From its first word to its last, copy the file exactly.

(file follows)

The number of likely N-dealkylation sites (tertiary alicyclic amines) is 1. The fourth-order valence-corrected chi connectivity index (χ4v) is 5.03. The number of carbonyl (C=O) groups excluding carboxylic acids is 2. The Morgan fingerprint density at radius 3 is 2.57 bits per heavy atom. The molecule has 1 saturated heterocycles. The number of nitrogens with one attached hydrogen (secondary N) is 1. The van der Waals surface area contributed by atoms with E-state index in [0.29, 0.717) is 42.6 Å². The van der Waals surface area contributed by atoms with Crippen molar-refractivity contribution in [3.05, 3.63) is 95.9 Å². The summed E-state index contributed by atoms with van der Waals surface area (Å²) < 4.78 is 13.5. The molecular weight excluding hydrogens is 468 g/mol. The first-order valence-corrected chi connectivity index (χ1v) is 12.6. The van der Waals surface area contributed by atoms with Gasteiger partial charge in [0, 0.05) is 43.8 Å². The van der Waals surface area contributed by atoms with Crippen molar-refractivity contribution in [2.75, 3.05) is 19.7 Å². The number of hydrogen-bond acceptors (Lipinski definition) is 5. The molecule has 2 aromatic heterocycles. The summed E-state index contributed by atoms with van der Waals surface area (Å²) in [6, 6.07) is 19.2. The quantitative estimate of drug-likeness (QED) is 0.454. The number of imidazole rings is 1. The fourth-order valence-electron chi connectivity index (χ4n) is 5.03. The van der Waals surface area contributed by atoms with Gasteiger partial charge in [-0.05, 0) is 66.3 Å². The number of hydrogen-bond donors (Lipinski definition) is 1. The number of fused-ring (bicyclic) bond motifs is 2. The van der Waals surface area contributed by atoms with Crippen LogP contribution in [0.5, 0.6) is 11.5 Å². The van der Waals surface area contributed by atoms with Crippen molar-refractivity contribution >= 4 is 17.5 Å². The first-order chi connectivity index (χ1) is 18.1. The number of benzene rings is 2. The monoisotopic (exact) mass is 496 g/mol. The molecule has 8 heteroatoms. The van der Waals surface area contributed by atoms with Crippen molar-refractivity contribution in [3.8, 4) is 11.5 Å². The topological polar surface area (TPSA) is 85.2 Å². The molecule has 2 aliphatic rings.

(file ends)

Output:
The number of likely N-dealkylation sites (tertiary alicyclic amines) is 1. The fourth-order valence-corrected chi connectivity index (χ4v) is 5.03. The number of carbonyl (C=O) groups excluding carboxylic acids is 2. The Morgan fingerprint density at radius 3 is 2.57 bits per heavy atom. The molecule has 1 saturated heterocycles. The number of nitrogens with one attached hydrogen (secondary N) is 1. The van der Waals surface area contributed by atoms with E-state index in [0.29, 0.717) is 42.6 Å². The van der Waals surface area contributed by atoms with Crippen molar-refractivity contribution in [3.05, 3.63) is 95.9 Å². The summed E-state index contributed by atoms with van der Waals surface area (Å²) < 4.78 is 13.5. The molecular weight excluding hydrogens is 468 g/mol. The first-order valence-corrected chi connectivity index (χ1v) is 12.6. The van der Waals surface area contributed by atoms with Gasteiger partial charge in [0, 0.05) is 43.8 Å². The van der Waals surface area contributed by atoms with Crippen molar-refractivity contribution in [2.75, 3.05) is 19.7 Å². The number of hydrogen-bond acceptors (Lipinski definition) is 5. The molecule has 2 aromatic heterocycles. The summed E-state index contributed by atoms with van der Waals surface area (Å²) in [6, 6.07) is 19.2. The quantitative estimate of drug-likeness (QED) is 0.454. The number of imidazole rings is 1. The fourth-order valence-electron chi connectivity index (χ4n) is 5.03. The van der Waals surface area contributed by atoms with Gasteiger partial charge in [-0.05, 0) is 66.3 Å². The number of hydrogen-bond donors (Lipinski definition) is 1. The number of fused-ring (bicyclic) bond motifs is 2. The van der Waals surface area contributed by atoms with Crippen LogP contribution in [0.5, 0.6) is 11.5 Å². The van der Waals surface area contributed by atoms with Crippen molar-refractivity contribution >= 4 is 17.5 Å². The first-order chi connectivity index (χ1) is 18.1. The number of benzene rings is 2. The monoisotopic (exact) mass is 496 g/mol. The molecule has 8 heteroatoms. The van der Waals surface area contributed by atoms with Crippen molar-refractivity contribution in [3.8, 4) is 11.5 Å². The topological polar surface area (TPSA) is 85.2 Å². The molecule has 2 aliphatic rings.